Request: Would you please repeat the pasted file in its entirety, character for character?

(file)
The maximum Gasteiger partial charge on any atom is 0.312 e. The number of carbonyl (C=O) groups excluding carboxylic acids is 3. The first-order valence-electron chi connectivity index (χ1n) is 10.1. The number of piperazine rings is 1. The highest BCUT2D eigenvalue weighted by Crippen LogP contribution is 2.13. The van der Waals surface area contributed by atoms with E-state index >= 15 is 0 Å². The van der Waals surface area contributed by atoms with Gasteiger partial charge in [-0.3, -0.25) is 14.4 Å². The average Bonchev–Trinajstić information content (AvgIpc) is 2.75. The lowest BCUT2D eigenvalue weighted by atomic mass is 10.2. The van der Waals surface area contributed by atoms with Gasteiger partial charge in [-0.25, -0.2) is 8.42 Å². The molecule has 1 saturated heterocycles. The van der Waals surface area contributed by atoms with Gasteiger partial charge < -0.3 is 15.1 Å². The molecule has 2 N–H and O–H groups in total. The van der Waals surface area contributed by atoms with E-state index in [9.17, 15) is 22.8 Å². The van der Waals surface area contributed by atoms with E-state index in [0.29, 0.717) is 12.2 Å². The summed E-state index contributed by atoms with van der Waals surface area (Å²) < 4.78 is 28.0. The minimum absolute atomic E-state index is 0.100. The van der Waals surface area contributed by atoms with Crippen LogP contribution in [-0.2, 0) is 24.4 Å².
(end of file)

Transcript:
The maximum Gasteiger partial charge on any atom is 0.312 e. The number of carbonyl (C=O) groups excluding carboxylic acids is 3. The first-order valence-electron chi connectivity index (χ1n) is 10.1. The number of piperazine rings is 1. The highest BCUT2D eigenvalue weighted by Crippen LogP contribution is 2.13. The van der Waals surface area contributed by atoms with E-state index >= 15 is 0 Å². The van der Waals surface area contributed by atoms with Gasteiger partial charge in [-0.3, -0.25) is 14.4 Å². The average Bonchev–Trinajstić information content (AvgIpc) is 2.75. The lowest BCUT2D eigenvalue weighted by atomic mass is 10.2. The van der Waals surface area contributed by atoms with Gasteiger partial charge in [-0.25, -0.2) is 8.42 Å². The molecule has 1 saturated heterocycles. The van der Waals surface area contributed by atoms with Gasteiger partial charge < -0.3 is 15.1 Å². The molecule has 2 N–H and O–H groups in total. The van der Waals surface area contributed by atoms with E-state index in [9.17, 15) is 22.8 Å². The van der Waals surface area contributed by atoms with E-state index in [0.29, 0.717) is 12.2 Å². The summed E-state index contributed by atoms with van der Waals surface area (Å²) < 4.78 is 28.0. The minimum absolute atomic E-state index is 0.100. The van der Waals surface area contributed by atoms with Crippen LogP contribution in [-0.2, 0) is 24.4 Å².